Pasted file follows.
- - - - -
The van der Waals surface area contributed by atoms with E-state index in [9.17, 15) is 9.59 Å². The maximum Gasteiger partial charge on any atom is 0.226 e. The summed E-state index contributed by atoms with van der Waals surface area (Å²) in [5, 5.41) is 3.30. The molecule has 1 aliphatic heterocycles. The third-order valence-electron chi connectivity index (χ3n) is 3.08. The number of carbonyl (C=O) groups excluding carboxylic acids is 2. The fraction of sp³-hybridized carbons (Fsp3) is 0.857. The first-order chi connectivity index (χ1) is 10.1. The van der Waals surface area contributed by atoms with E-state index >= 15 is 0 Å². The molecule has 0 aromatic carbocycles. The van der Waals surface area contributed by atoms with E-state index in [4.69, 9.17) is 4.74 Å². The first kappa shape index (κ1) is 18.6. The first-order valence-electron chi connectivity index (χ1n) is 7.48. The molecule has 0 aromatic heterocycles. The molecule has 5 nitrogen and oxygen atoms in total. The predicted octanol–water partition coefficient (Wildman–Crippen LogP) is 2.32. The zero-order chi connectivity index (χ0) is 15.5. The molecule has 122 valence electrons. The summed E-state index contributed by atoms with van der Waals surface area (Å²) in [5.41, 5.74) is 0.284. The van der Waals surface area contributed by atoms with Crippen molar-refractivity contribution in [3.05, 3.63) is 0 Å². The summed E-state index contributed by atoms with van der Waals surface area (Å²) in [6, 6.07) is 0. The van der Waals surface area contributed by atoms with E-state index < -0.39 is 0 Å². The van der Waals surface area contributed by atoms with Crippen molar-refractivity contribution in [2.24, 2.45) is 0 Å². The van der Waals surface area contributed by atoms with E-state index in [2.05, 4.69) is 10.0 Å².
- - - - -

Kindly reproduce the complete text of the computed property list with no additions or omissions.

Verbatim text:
The van der Waals surface area contributed by atoms with E-state index in [9.17, 15) is 9.59 Å². The maximum Gasteiger partial charge on any atom is 0.226 e. The summed E-state index contributed by atoms with van der Waals surface area (Å²) in [5, 5.41) is 3.30. The molecule has 1 aliphatic heterocycles. The third-order valence-electron chi connectivity index (χ3n) is 3.08. The number of carbonyl (C=O) groups excluding carboxylic acids is 2. The fraction of sp³-hybridized carbons (Fsp3) is 0.857. The first-order chi connectivity index (χ1) is 10.1. The van der Waals surface area contributed by atoms with E-state index >= 15 is 0 Å². The molecule has 0 aromatic carbocycles. The van der Waals surface area contributed by atoms with E-state index in [4.69, 9.17) is 4.74 Å². The first kappa shape index (κ1) is 18.6. The first-order valence-electron chi connectivity index (χ1n) is 7.48. The molecule has 0 aromatic heterocycles. The molecule has 5 nitrogen and oxygen atoms in total. The predicted octanol–water partition coefficient (Wildman–Crippen LogP) is 2.32. The zero-order chi connectivity index (χ0) is 15.5. The molecule has 122 valence electrons. The summed E-state index contributed by atoms with van der Waals surface area (Å²) in [5.41, 5.74) is 0.284. The van der Waals surface area contributed by atoms with Crippen molar-refractivity contribution in [3.05, 3.63) is 0 Å². The summed E-state index contributed by atoms with van der Waals surface area (Å²) in [6, 6.07) is 0. The van der Waals surface area contributed by atoms with E-state index < -0.39 is 0 Å². The van der Waals surface area contributed by atoms with Crippen molar-refractivity contribution in [2.24, 2.45) is 0 Å². The van der Waals surface area contributed by atoms with E-state index in [2.05, 4.69) is 10.0 Å².